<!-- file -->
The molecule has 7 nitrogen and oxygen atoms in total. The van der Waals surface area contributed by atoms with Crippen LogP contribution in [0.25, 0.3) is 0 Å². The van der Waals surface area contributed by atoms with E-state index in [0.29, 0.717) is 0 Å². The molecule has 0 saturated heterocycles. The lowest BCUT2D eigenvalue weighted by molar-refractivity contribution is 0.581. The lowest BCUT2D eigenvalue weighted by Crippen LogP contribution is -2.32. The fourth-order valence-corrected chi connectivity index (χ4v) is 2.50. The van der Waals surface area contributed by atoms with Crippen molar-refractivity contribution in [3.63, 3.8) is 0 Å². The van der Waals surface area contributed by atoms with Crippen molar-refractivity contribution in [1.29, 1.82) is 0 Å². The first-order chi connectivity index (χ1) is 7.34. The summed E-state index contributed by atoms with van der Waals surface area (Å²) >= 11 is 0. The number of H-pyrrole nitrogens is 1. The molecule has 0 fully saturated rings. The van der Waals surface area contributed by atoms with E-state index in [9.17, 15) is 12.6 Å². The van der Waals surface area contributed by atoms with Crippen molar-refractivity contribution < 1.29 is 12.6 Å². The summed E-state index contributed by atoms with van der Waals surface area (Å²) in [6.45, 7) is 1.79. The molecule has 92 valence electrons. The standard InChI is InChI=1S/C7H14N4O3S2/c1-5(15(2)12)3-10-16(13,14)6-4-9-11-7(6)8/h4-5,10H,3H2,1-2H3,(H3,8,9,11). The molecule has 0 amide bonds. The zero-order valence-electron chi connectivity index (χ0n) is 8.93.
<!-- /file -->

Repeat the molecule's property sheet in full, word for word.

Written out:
The molecule has 7 nitrogen and oxygen atoms in total. The van der Waals surface area contributed by atoms with Crippen LogP contribution in [0.25, 0.3) is 0 Å². The van der Waals surface area contributed by atoms with E-state index in [0.29, 0.717) is 0 Å². The molecule has 0 saturated heterocycles. The lowest BCUT2D eigenvalue weighted by molar-refractivity contribution is 0.581. The lowest BCUT2D eigenvalue weighted by Crippen LogP contribution is -2.32. The fourth-order valence-corrected chi connectivity index (χ4v) is 2.50. The van der Waals surface area contributed by atoms with Crippen molar-refractivity contribution in [3.63, 3.8) is 0 Å². The van der Waals surface area contributed by atoms with Crippen molar-refractivity contribution in [1.29, 1.82) is 0 Å². The first-order chi connectivity index (χ1) is 7.34. The summed E-state index contributed by atoms with van der Waals surface area (Å²) >= 11 is 0. The number of H-pyrrole nitrogens is 1. The molecule has 0 fully saturated rings. The van der Waals surface area contributed by atoms with E-state index in [9.17, 15) is 12.6 Å². The van der Waals surface area contributed by atoms with Crippen molar-refractivity contribution < 1.29 is 12.6 Å². The summed E-state index contributed by atoms with van der Waals surface area (Å²) in [6.45, 7) is 1.79. The molecule has 92 valence electrons. The standard InChI is InChI=1S/C7H14N4O3S2/c1-5(15(2)12)3-10-16(13,14)6-4-9-11-7(6)8/h4-5,10H,3H2,1-2H3,(H3,8,9,11). The molecule has 0 amide bonds. The zero-order valence-electron chi connectivity index (χ0n) is 8.93.